6. ^ Queens Almanac
  7. ^ NY.com
  8. ^ "A Virtual Tour of New Netherland". http://www.nnp.org/vtour/regions/Long_Island/mespath.html. 
  9. ^ Ellis, Edward Robb (1966). The Epic of New York City. Old Town Books. p. 54. 
  10. ^ New York: Commissioners of Statutory Revision:Colonial Laws of New York from the year 1664 to the Revolution, including the Charters of the Duke of York, the Commissions and instructions to Colonial Governors, the Duke's Laws, the Laws of the Dongan and Leisler Assemblies, the Charters of Albany and New York, and the acts of the Colonial Legislatures from 1691 to 1775, inclusive. Report to the Assembly #107, 1894. five Volumes. Albany, New York; 1894 - 1896; Chapter 4; Section 1; Page 122.
  11. ^ New York: Commissioners of Statutory Revision:Colonial Laws of New York from the year 1664 to the Revolution, including the Charters of the Duke of York, the Commissions and instructions to Colonial Governors, the Duke's Laws, the Laws of the Dongan and Leisler Assemblies, the Charters of Albany and New York, and the acts of the Colonial Legislatures from 1691 to 1775, inclusive. Report to the Assembly #107, 1894. five Volumes. Albany, New York; 1894 - 1896; Chapter 17; Section 1; Page 268.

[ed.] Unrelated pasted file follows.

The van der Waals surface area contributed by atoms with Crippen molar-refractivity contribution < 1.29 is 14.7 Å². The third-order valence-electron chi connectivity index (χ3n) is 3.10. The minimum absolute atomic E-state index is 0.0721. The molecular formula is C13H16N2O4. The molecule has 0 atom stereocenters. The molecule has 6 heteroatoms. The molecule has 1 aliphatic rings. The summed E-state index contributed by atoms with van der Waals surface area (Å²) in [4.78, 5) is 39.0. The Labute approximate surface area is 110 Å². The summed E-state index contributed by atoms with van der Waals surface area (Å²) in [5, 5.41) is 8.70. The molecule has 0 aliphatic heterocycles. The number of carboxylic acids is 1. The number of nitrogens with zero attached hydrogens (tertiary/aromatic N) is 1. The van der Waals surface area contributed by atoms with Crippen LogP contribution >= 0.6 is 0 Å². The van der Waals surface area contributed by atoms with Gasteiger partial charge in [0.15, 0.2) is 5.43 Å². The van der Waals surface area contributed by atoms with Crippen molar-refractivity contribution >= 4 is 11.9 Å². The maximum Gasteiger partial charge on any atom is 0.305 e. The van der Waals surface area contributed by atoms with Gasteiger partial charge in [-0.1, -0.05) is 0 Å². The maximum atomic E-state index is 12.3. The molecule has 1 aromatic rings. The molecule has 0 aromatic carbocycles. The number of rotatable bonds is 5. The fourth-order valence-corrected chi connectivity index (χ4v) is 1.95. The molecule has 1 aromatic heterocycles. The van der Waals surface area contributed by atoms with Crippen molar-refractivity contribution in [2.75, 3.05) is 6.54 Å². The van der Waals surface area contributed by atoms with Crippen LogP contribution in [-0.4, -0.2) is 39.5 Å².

12. ^ New York: Commissioners of Statutory Revision:Colonial Laws of New York from the year 1664 to the Revolution, including the Charters of the Duke of York, the Commissions and instructions to Colonial Governors, the Duke's Laws, the Laws of the Dongan and Leisler Assemblies, the Charters of Albany and New York, and the acts of the Colonial Legislatures from 1691 to 1775, inclusive. Report to the Assenbly #107, 1894. five volumes. Albany, New York; 1894 - 1896; Chapter 1376; Section 4; page 1063.
  13. ^ Walter Greenspan. "Geographic History of Queens County". http://www.rootsweb.com/~nyqueen2/History.htm. Retrieved 2007-12-23. 
  14. ^ J. H. French, LL.D. (1860). "Towns in Queens County, NY; From: Gazetteer of the State of New York". http://history.rays-place.com/ny/queens-towns.htm. Retrieved 2007-12-28.